3 Ways To Avoid Contracting the Zika Virus While Traveling

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Zika virus is a virus that is spread through mosquito bites. It mainly infects people and causes fever, rash, joint pain, and conjunctivitis (red eyes) typically lasting a week. While the symptoms are rarely dangerous there has been a recent outbreak of zika in the northeast states of Brazil resulting in the deaths of three people.

Travellers need to be aware that there is a risk of contracting the zika virus while travelling outside of North America and Europe where it can be found in Africa, Asia, Australia and South America. Here are three ways to avoid contracting the zika virus while travelling….

Zika virus is a disease caused by mosquito bites. The virus has been linked to birth defects as well as muscle weakness. Zika is primarily transmitted by the bite of an infected Aedes species mosquito (A. albopictus). These are the same mosquitoes that can spread dengue and chikungunya viruses.

Travellers returning from areas where the Zika virus is present should use insect repellent for three weeks so they do not contract the disease. Here are three ways to avoid contracting the zika virus while traveling:

1) Use insect repellent containing DEET, picaridin, oil of lemon eucalyptus or IR3535 on exposed skin when travelling.

2) Stay and sleep in screened-in or air conditioned rooms.

3) Wear long-sleeved shirts and long pants.

If you have travelled in an area with known Zika cases and have recently returned home, it may be wise to speak with your health care provider about testing for Zika virus especially if you have been experiencing fever, rash, joint pain, red eyes or muscle pain.

There are many things to be concerned about while traveling. A good travel insurance plan can protect you from many of them. The Zika virus is one thing that needs to be taken seriously as you prepare for your next trip.

Is the Zika virus really a concern? And what kinds of precautions can be taken? It’s easy to think that this is a problem solely for those traveling in other countries, but it’s also a problem for visitors to the United States as well as for United States citizens who live in areas where mosquitoes can spread the disease.


The main carrier of the Zika virus is the Aedes mosquito, which is prevalent throughout much of the world. It’s very small and usually bites during daylight hours. These mosquitoes bite multiple times in a single sitting, so they can transmit multiple diseases to their victims at once.

There are several ways travelers can avoid contracting this potentially dangerous disease.

If you’re planning on traveling to a Zika-infected country, it’s important that you protect yourself. While the virus does not seem to be as deadly as it was initially hyped up to be, there are still plenty of reasons to want to avoid contracting it. Here are three things you can do while still traveling that will help you stay safe.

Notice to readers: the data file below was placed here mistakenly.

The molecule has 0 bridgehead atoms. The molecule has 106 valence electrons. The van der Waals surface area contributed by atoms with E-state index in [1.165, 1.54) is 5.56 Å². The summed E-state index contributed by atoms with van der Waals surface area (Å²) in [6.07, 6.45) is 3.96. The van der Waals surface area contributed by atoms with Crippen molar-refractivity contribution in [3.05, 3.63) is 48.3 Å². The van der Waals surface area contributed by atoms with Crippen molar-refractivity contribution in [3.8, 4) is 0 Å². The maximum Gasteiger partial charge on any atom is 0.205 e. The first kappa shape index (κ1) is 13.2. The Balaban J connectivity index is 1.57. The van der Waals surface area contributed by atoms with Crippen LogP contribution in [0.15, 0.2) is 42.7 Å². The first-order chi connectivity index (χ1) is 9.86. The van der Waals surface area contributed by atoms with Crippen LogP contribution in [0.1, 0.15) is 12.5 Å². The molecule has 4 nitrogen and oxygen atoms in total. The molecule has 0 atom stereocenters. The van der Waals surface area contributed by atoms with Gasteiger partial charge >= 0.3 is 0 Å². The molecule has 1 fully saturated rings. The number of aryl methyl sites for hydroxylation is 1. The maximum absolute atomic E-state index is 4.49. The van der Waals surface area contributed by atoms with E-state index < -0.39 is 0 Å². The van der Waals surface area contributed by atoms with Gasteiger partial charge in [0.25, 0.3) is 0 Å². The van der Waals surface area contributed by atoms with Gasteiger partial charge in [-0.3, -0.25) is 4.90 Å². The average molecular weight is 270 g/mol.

1. Just before and after your trip, use insect repellent containing diethyltoluamide or DEET.

2. Wear long-sleeved shirts and long pants.

3. Sleep under a mosquito net if you are in an area where Zika is present or when mosquitoes are particularly active (dawn and dusk).

The Zika Virus is a very serious concern for travelers from non-afflicted areas. The virus is transmitted by the same species of mosquito that transmits dengue and chikungunya, and in some cases it can result in birth defects when acquired during pregnancy.

Travellers should take precautions to avoid mosquito bites, as well as sexual transmission of the virus. A new case of Zika virus has been reported in France, so it’s important to be informed about symptoms, where it is found and how to prevent contracting it.

Travelling by air? Know how to handle your luggage.

Air travel is a good way to get around, but it also means you’re sharing your cabin with other passengers. This can increase your risk of contracting viruses like the Zika virus, since your hands and arms will come into contact with other people’s faces. If you’ve just returned from an area where insect or animal borne diseases are common, consider avoiding contact with others during the first week after you return home.

Travelling by car? Protect yourself against insect bites.

Insects are responsible for most cases of Zika virus transmission. The biggest risk is from mosquitoes, which can enter vehicles through open windows or broken screens. To avoid infection:

Should you cancel your trip to Brazil? Probably not. But should you take precautions? Absolutely.

Zika is carried by mosquitos and can be sexually transmitted, so follow these simple rules to stay safe while abroad:

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